Friday, May 17, 2013

bluebird bio files for IPO, advancing B-thalassemia program

Neil Littman is the Business Development Officer at CIRM where he is responsible for facilitating opportunities for outside investment in stem cell research in California for both CIRM-funded and non CIRM-funded programs by biopharma companies and venture capital investors.

A CIRM-funded company, bluebird bio Inc., today filed an S-1 registration statement with the SEC for an Initial Public Offering (“IPO”) to raise up to $86.3 million. For those unfamiliar with the IPO process, an IPO is a public offering where shares of a company’s stock are sold to institutional investors and the general public for the first time. It is through the IPO process that a private company becomes a publicly listed company in which shares can be freely bought and sold on a listed exchange (in this case The Nasdaq Global Market). By “going public,” bluebird bio is seeking to raise additional capital, expand their shareholder base and offer liquidity to existing investors.

In October 2012, CIRM awarded bluebird bio a $9.3 million grant through our Strategic Partnership Award to fund the company’s ß-thalassemia program, which is expected to be initiated in the U.S. in 2013. The award is to support a Phase 1/2 study to evaluate the safety and efficacy of LentiGlobin, which works by introducing a fully functional human beta-globin gene into the patient's own blood-forming stem cells. The goal is for these corrected stem cells to ultimately produce fully functioning red blood cells.

A portion of the proceeds from the IPO will be used to fund the ß-thalassemia program. These funds, in conjunction with the company’s $60 million Series D financing in July of 2012, will supplement CIRM's funding of the project. One of our strategic goals at CIRM, as outlined in our Industry Engagement and Commercialization Plan, is to help companies we fund get these types of additional funding sources to ensure that their projects are ultimately successful.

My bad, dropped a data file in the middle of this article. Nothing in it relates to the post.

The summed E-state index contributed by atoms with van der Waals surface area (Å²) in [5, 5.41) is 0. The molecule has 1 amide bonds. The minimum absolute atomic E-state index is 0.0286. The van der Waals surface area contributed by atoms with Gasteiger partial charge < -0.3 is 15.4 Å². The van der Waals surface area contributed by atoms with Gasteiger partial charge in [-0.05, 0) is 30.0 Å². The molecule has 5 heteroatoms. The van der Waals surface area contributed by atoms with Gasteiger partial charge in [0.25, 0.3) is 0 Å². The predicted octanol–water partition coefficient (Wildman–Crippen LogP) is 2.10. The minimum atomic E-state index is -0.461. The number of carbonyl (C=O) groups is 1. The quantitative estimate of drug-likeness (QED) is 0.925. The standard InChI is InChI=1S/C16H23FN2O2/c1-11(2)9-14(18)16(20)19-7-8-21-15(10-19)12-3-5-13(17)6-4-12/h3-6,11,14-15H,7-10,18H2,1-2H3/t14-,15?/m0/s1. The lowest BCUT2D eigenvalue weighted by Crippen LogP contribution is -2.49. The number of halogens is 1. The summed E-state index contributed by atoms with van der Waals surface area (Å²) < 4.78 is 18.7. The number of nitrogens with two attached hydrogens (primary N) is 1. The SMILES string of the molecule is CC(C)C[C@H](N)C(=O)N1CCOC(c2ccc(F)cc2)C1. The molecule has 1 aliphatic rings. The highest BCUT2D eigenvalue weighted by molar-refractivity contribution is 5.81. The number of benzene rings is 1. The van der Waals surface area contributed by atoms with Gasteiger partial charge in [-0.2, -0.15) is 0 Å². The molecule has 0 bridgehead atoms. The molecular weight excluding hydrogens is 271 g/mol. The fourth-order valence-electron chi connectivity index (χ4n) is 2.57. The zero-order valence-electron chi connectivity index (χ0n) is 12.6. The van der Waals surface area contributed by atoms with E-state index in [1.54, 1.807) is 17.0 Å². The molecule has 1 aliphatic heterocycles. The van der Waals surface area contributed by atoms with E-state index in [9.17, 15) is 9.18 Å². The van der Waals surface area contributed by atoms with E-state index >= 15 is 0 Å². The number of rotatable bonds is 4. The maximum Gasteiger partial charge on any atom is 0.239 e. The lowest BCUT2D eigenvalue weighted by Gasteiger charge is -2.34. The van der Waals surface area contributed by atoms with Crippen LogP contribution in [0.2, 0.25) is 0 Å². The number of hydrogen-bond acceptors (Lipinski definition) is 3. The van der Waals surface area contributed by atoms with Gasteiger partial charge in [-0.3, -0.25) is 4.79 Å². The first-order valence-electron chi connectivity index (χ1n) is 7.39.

There's more about CIRM-funded projects headed toward or starting clinical trials and about our strategies to help those programs succeed on our website.



  1. Interesting. What is the timeframe for this ipo to hit?

  2. It depends, but could take anywhere from ~1 month to several months for the company to become publicly traded. Bluebird will have to incorporate any comments the SEC has to their initial registration statement. Key management will also go on a "roadshow" to meet with investors in order to discuss their exciting technology in order generate interest in the shares for the IPO.